Creating/editing your presentation

The slickest choice for this must surely be Keynote, for iOS (Apple) devices. You can import existing presentations into the app, via email or cloud storage services like Dropbox – it will accept presentations created in Keynote (on the Mac) or Powerpoint (on a PC). You can also create a presentation from scratch, including images, tables, charts and animations. It even has an area for presenter notes. If you have an iPad 2, when connected  to a video output the presenter display will allow you to see both slide and notes, and your audience will only see the slides.

For Android, Google docs seems sadly lacking in the absence of a presenter view for Google presentations. However, there are other options – QuickOffice or Documents To Go will both allow you to display Powerpoint files on your device for free. Both these apps have Pro (paid) options that will also let you create and edit presentations on the device.

Delivering your presentation

If you want to use your device to deliver the presentation, there are a few different options to consider. You can connect the device directly, using a VGA or HDMI adaptor. This is the easiest option, but it does restrict your movement (which can defeat the point of using the device in the first place). Alternatively, you can connect your device to the presenting computer using wireless or bluetooth:

  • You may want to use your device as a simple presenting tool, to control navigation through the slides. In this case, apps like i-Clickr for iOS and Presenter for Android should do the trick.
  • If you have the presentation on your device, there are also apps that will allow you to transmit it to the presenting computer. AirSketch for the iPad will allow you to project a whiteboard, images or PDFs (so convert your presentation first), and Scatterslides for Android works in a similar way for Powerpoint slides (note this requires a free client to be installed on the presenting computer).
  • If you want to get really clever, you can even use a remote desktop application to run the presentation from your own computer via your mobile device, thus avoiding any embarrassing software version problems or incompatibilities. Apps like Splashtop and TeamViewer can do this for you, as long as you have a reliable connection.

The downside to the wireless connection method is that these apps generally need to be on the same wireless connection as the presenting computer – and to be able to find each other on it. This works fine on wireless that uses keys to authenticate, but often won’t work on secure wireless networks that use a browser login. If you’re planning on trying any of these, we strongly recommend a test run before the day of the presentation.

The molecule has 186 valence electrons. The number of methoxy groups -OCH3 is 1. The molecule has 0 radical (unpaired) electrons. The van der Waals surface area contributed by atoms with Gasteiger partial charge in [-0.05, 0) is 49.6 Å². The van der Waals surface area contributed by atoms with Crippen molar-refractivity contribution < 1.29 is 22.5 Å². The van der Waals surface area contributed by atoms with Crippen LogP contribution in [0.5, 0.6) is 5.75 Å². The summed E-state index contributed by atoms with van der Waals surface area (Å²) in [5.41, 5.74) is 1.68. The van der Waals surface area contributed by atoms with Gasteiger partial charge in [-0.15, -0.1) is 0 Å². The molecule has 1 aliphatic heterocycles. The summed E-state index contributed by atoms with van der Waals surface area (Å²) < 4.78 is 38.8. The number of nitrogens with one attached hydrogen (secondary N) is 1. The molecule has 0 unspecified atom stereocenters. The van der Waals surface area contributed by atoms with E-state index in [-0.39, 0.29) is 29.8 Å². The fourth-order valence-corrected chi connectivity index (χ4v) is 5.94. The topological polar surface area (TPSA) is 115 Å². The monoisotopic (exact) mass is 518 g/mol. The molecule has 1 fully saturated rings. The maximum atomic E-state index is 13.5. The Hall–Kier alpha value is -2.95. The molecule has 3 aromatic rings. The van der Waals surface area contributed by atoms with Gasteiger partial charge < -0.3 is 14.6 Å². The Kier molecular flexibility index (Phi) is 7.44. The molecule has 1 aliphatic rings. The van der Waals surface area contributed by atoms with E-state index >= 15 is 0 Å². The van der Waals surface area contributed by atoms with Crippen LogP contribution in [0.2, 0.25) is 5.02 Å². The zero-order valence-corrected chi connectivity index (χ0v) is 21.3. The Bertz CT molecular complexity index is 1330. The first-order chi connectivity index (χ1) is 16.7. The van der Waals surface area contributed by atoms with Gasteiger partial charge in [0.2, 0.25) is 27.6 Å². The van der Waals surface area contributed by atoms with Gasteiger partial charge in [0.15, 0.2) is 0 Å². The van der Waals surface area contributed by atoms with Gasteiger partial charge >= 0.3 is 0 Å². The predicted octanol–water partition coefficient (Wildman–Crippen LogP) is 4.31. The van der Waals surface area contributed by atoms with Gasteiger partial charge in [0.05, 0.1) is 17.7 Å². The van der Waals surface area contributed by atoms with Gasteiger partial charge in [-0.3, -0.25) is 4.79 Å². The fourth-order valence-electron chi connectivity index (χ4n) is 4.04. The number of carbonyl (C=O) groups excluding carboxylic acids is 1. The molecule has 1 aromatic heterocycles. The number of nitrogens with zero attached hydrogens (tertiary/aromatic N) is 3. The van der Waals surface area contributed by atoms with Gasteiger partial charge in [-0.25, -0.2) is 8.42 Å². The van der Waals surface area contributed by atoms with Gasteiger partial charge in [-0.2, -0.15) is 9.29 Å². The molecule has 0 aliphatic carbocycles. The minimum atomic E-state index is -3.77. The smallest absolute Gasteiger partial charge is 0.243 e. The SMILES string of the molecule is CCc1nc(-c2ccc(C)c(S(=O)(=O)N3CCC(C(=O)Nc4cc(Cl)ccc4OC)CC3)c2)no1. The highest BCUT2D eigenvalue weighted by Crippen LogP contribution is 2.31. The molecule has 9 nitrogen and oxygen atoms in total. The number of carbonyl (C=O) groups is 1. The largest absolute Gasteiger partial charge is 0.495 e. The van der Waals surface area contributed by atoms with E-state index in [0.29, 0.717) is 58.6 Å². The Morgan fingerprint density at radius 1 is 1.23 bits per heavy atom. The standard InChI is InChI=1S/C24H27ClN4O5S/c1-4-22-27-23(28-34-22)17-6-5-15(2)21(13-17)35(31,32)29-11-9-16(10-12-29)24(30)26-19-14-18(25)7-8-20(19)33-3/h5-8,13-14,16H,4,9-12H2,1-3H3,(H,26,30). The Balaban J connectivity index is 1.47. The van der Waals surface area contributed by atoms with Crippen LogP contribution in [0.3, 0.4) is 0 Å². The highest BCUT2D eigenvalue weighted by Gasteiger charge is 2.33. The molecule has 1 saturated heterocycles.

If you have any comments on the information above, or you’d like to recommend other apps that help you with learning or teaching, please feel free to add a comment or to email the team at

Disclaimer: these posts aim to recommend functionality, not particular products or services. The app world changes fast, and any third party app may not be available forever. Always make sure you have a back-up option.


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Tablets seem to be the new ‘must have’ device, and a few staff have been asking us for our thoughts on these. While we wouldn’t necessarily recommend a particular device, we do have a couple you can try out, and the thoughts below might be of some help.

What are they good at?

Tablets are great for carrying around. They’re small, and lightweight, and as a general rule, start-up time and battery life are both much better than a laptop. They are great for on-the-go tasks, like checking email and browsing the web. The point to remember though, is that they usually use a mobile (cut-down) version of the operating system, similar to that used in smartphones, which means that they can’t run the same type of software as a laptop or desktop computer. The software usually comes in the form of ‘apps’, which have different functionality to their desktop counterparts.

What are they bad at?

This varies between models. They usually have a mobile (cut-down) web browser installed by default, which can struggle with web pages that are not designed for mobile use. Famously, the iPad won’t play any Flash content in the default web browser (Safari), so watching video content on the web can be tricky unless there is “an app for that” (for example, there are native apps for Youtube and BBC iPlayer). It can also be tricky to transfer files between your desktop computer and your tablet, unless (for the iPad) you are an expert iTunes user, or (for Android) you use other ‘cloud’ applications to store your work online (such as Google docs).

A quick note about browsers: if you have a tablet, you don’t have to use the default browser that is already installed. Other browsers are available to download, although they may not be free.

Common tasks for University staff

We put some of our tablets through their paces to see if they could support some of the common tasks staff carry out using technology. The findings are below. If there are some more key tasks that you would like us to try out for you, please add your suggestions as comments on this post.

Task iPad (Apple) Motorola Xoom (Android)